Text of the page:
From Universal Preschool's Founder
Diane Flynn Keith...

  • Fun, anytime learning activities
  • Resources that will save you time!
  • Support and Inspiration!
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Learning to Tell Time is Fun

Learning to Tell Time is a charming app (available through Amazon and compatible with Android devices) that is designed for children ages 2 to 7.

This app features four modes:
– Game#1: Move the clock hands in order to match the time indicated at the bottom.
– Game#2: Move the figures in the boxes at the bottom to set the time indicated by the clock.
– Free Mode: Move the clock hands as much as you want.
– Clock Mode: Displays the current time.

It’s a great way to introduce your little one to the concept of time.

For more information, or to download, click here:

Unschooling: The Gold Standard for Young Children

Karen TaylorYoung children thrive with lots of unstructured play and exploration because it’s how nature intended them to learn! When allowed to discover and think without adult-sponsored lessons, their capacity to learn new things is amazing.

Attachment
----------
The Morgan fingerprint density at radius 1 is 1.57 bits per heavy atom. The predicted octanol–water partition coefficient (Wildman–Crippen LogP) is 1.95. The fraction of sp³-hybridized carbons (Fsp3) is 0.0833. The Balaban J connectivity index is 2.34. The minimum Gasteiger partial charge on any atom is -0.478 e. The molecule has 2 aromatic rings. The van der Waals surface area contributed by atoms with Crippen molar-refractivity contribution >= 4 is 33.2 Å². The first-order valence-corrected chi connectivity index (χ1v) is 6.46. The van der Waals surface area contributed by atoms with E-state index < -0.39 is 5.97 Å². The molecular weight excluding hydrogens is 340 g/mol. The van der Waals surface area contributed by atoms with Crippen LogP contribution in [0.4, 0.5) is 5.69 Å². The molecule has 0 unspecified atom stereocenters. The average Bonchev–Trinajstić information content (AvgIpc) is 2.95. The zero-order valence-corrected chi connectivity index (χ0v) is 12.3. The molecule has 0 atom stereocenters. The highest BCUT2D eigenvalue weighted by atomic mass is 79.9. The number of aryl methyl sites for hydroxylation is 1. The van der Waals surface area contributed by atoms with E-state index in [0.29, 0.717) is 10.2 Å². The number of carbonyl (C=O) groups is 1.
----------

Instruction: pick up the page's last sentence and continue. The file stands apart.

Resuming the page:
Our homeschooling pioneers didn’t school their preschoolers. While I don’t think babies and toddlers need to be homeschooled, it’s becoming clear that parents who aren’t putting their children in preschools today feel great pressure to start formal homeschooling.

If that is your situation, then unschooling is for you! You can ask about it at almost any homeschool park day and you can also search online to find unschooling articles and books.

Unschooling parents work to create a natural learning environment that sometimes looks like they have done nothing, but they may actually plan and research just like school-at-home homeschoolers. They know if they put a magnet or magnifying lens on their science shelf, that their child will become curious and then find a use one day.